As I mentioned in the beginning, the goal of my blog would be to do interviews, to give things away, and to discuss the writing process. Well, I’ve done interviews, I’ve given things away, now its time for the writing process. I know you’re thrilled!

When I got the call from Kensington that they wanted to buy my book, after I was done hyperventilating I realized I had no idea what the publishing process was like. Fortunately, I had friends who did: Harris Channing, Delilah Marvelle and Kimberly Killion. Their best advice? Be patient and calm the hell down because it’s a long process! Okay, I’m paraphrasing. 😉

I knew the first step to getting my book in print format was editing; fixing those minor problems the editor felt needed changed. My editor, Hilary Sares, didn’t have much to say – get rid of a few minor characters and the prologue. I accomplished that in about a week. Then I waited. And waited some more. Meanwhile, I got my advance, which was quickly eaten away by taxes and promotional opportunities.

Just as I was about to email to see if they were sure there was nothing else I could do, I got an email saying that Hilary Sares would no longer be at Kensington. There was a brief moment of panic, until I was told that I was still being published and my new editor was Megan Records.

Megan emailed asking if I knew anyone who could give me a cover quote, preferably a New York Times Bestseller. Complete Deer in the headlights moment. Umm, yeah, let me get out my address book of NY Times Bestsellers. Of course I didn’t know anyone, but didn’t want my editor to know immidiately that I was a big loser. I frantically emailed a few of my favorite authors, who politely, but quickly rejected the offer to write a glowing review for someone they didn’t know. Sigh.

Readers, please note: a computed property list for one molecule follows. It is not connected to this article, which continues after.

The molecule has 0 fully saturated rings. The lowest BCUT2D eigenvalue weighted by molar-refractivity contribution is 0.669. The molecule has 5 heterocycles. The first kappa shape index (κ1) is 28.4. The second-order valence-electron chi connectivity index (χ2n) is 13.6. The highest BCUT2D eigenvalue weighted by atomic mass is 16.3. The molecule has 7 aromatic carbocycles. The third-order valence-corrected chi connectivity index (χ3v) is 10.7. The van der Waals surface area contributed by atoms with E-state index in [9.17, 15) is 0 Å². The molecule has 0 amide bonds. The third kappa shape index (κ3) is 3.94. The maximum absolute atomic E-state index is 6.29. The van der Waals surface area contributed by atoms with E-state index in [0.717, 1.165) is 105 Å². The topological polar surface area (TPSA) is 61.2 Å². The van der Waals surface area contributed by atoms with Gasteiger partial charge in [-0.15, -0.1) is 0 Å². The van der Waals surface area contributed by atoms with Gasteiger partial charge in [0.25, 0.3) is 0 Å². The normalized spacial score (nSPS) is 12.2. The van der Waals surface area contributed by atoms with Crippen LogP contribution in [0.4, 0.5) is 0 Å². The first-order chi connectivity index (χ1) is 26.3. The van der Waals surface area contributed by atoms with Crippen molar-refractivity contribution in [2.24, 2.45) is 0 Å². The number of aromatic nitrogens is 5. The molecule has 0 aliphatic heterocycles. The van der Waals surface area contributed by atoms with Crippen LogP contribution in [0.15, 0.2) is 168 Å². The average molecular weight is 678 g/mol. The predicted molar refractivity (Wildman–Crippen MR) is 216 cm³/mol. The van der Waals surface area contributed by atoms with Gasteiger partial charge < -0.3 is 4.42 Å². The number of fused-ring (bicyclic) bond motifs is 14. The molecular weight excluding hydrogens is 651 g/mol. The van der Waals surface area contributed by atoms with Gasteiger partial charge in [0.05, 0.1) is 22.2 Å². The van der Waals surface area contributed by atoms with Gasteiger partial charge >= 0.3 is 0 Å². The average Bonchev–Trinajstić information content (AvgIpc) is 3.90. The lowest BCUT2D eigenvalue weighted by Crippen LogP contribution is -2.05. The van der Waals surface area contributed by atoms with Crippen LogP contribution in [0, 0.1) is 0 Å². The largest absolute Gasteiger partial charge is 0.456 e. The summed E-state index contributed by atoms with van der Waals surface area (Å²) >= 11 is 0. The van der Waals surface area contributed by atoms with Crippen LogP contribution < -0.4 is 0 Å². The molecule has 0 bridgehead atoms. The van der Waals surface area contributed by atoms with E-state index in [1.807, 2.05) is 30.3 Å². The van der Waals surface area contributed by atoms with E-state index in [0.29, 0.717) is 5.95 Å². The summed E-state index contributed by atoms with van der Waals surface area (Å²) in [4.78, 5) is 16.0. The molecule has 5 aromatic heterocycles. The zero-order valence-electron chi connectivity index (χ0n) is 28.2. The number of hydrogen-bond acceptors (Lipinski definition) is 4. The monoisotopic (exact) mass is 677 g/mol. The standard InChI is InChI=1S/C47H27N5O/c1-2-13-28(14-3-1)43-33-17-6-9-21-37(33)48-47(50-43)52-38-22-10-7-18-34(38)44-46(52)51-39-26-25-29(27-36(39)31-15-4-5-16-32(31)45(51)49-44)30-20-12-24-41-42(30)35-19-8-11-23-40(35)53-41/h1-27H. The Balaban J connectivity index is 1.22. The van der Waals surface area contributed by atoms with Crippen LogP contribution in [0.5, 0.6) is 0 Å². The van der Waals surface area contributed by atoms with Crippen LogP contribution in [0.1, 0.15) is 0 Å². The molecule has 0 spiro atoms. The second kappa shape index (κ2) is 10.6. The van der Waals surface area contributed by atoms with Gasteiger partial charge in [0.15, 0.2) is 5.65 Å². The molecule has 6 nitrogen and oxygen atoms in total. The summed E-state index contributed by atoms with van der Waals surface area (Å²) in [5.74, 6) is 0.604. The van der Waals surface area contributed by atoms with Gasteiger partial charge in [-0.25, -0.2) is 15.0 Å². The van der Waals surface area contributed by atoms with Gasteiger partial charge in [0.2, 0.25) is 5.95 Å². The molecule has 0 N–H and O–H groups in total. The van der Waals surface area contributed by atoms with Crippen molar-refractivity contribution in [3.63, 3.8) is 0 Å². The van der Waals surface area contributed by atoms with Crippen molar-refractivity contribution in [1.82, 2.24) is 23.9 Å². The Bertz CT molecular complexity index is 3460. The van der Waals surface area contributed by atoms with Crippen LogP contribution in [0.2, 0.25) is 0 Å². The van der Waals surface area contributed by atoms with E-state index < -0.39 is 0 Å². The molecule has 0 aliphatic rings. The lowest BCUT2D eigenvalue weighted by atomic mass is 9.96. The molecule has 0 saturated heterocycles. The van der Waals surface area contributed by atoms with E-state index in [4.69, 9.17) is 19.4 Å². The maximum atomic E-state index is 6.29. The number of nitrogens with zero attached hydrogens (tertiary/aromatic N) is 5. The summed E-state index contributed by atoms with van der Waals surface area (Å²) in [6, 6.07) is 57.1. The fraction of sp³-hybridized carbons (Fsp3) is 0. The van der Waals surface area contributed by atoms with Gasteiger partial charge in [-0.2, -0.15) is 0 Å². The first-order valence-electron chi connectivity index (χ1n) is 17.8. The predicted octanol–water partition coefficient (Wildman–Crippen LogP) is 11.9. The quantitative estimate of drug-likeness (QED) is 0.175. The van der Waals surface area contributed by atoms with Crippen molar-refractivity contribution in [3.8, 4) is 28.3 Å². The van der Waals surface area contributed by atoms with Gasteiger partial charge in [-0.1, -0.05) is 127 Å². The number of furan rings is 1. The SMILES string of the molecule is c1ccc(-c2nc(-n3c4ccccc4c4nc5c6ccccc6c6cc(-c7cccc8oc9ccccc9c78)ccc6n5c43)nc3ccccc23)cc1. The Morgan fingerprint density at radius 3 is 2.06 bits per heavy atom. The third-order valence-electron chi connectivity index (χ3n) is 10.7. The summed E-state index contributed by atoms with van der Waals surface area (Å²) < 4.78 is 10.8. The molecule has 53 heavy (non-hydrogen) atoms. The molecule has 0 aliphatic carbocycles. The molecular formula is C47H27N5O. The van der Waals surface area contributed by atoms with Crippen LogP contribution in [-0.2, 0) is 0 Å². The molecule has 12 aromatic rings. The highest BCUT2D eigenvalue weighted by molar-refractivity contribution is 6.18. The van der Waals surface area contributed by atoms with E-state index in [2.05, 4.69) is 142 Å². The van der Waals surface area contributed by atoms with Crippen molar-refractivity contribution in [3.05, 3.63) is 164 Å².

Megan, the sweet editor that she is, told me not to worry, she’d find someone for me. A few weeks went by and I was starting to worry. Dear God, was my book so horrendous that no one would read it?

Quotes like “This is horrible, don’t waste your money,” floated through my mind.

Finally Megan emailed. A short, to the point email which basically said Hannah Howell has given you a quote.

Historical, New York Times best seller Hannah Howell?


So without further ado, the quote from Hannah Howell that will be on the cover of my book….

“A first-class debut. Lori Brighton is a bright new voice to watch closely.”

Lovely, great, wonderful! I can’t thank Ms. Howell enough.

I admit since I got the quote, I’ve been paying much more attention to other quotes on books. But I’m wondering, how much do they matter to you? Tell me, do you ever read cover quotes? And if so, do they influence the books you buy?